In her ruling on Monday, Judge Ramos wrote that the evidence cited by the Fifth Circuit “did not tip the scales” in favor of the state.
Her ruling sets the stage for a potential penalty for Texas that could have a long-lasting impact. Lawyers involved in the case said the ruling effectively strikes down the law, although the judge did not issue a separate order doing so. Texas officials are likely to appeal the decision.
“We’re disappointed and will seek review of this ruling at the appropriate time,” said Marc Rylander, a spokesman for the Texas attorney general, Ken Paxton.
Some expected the ruling.
“This is an exciting ruling, but it is no surprise,” said Myrna Perez, a deputy director of the Brennan Center for Justice at New York University Law School, which represented two of the groups that sued the state, the Texas N.A.A.C.P. and the Mexican-American Legislative Caucus.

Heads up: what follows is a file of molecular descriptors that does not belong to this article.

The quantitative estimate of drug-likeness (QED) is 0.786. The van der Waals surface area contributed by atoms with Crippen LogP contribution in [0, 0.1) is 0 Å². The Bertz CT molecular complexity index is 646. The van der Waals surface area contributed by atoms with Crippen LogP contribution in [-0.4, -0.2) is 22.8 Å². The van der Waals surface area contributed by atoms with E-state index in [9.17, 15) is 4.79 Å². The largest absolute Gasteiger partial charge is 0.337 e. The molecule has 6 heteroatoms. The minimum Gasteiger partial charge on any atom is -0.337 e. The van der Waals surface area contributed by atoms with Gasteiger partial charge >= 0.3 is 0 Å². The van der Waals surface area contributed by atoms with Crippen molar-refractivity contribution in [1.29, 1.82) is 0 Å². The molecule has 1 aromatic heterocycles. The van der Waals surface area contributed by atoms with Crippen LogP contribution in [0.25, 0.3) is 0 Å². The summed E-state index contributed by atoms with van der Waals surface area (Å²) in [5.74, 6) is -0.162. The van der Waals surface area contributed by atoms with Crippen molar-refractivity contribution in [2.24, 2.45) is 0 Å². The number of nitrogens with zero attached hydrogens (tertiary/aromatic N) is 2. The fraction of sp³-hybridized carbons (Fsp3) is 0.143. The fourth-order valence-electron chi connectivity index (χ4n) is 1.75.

“Texas passed the most restrictive photo ID law in the country — a law the legislators knew would hurt minority voting rights, without any evidence justifying it, and they broke all sorts of legislative rules and norms to do it,” Ms. Perez said.
Judge Ramos acknowledged the difficulty of pinning down the Legislature’s motives. She wrote of considering “all available direct and circumstantial evidence of intent” rather than trying to “discern the motivations of particular legislators.” The judge highlighted attempts by Democrats to blunt the racial impact of the law, known as Senate Bill 14, through amendments that were ultimately rejected, including allowing additional types of photo identification. “Many categories of acceptable photo IDs permitted by other states were omitted from the Texas bill,” she wrote.
Kristen Clarke, the president and executive director of the Lawyers’ Committee for Civil Rights Under Law, which represented some…